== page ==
The English and French term odalisque (rarely odalique) derives from the Turkish ‘oda’, meaning “chamber”; thus an odalisque originally meant a chamber girl or attendant. In western usage, the term has come to refer specifically to the harem concubine. By the eighteenth century the term odalisque referred to the eroticized artistic genre in which a nominally eastern woman lies on her side on display for the spectator. 
An odalisque (Turkish: odalık / اوطهلق ) was a chambermaid or a female attendant in a Turkish seraglio, particularly the court ladies in the household of the Ottoman sultan.
The Grande Odalisque is a nude woman, lying on a bed covered with fabrics.
The whole scene is occupied by her body and only the feather fan, the turban she wears on her head and few other details give us information about her provenance from an oriental country.
After describing The Source by Ingres I decided to write a new post about a work by Ingres to make its meaning clear and to describe it, even though the magic of this painting remains, and like me, you could continue to imagine the story of this woman.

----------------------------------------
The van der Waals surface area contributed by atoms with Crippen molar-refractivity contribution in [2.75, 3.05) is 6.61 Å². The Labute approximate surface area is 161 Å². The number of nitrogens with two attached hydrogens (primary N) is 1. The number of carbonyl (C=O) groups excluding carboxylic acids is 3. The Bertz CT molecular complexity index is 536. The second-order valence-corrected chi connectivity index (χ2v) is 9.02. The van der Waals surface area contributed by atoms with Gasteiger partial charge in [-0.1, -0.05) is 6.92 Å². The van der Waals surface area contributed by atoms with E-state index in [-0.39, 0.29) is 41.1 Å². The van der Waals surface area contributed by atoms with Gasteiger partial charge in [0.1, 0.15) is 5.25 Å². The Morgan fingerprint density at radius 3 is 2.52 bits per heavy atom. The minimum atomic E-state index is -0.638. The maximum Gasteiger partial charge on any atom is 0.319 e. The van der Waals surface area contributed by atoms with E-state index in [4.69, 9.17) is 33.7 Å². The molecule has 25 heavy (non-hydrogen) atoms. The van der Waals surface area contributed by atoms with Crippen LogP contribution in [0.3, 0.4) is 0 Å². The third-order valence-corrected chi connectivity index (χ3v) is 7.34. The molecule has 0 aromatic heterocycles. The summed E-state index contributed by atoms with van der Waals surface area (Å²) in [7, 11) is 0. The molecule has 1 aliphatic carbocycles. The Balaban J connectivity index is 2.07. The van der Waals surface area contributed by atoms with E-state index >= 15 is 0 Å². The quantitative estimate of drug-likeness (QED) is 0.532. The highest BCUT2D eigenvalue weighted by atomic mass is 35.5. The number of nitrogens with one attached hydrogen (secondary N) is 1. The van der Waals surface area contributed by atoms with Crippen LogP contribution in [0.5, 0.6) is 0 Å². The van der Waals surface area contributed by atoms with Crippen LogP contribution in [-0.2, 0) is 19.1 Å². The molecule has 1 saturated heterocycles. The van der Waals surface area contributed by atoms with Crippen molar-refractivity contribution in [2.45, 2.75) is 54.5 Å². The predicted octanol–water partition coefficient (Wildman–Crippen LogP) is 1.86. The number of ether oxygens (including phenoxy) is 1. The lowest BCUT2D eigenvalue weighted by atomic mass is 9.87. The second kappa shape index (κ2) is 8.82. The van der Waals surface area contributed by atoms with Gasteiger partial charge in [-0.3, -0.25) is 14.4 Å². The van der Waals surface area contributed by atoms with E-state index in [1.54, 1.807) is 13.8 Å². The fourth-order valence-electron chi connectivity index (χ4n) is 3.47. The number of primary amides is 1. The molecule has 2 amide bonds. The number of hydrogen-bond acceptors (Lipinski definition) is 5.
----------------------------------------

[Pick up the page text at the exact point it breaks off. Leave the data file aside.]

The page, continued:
“Their” vs. “There” vs. “They’re”: Do You Know The Difference?
I always thought a pagoda was a sort of odalisque —isn’t that right?
1 historical A female slave or concubine in a harem, especially one in the seraglio of the Sultan of Turkey.
Late 17th century from French, from Turkish odalik, from oda ‘chamber’ + lik ‘function’.
And the great warm tide of her pleasure and her gratitude took us down into the cool humming, buzzing grotto of the Odalisque below decks, into the deep bunk leaving behind us on the carpeting a hasty trail of bikini top, swim truffle, and bikini bottom where, with the accompaniment of her giggles and sighs and little instructional signals, we played our favorite game of winding up that lmcurious engine of a body of hers to such an aching pitch that a single Might touch, carefully planned, pushed her over the edge.
For as my father’s odalisque, she had been privy to a great many wicked things in his caravan — all of his conspiracies with his cronies — in the time since her good husband, Banos, had been taken in the tithe.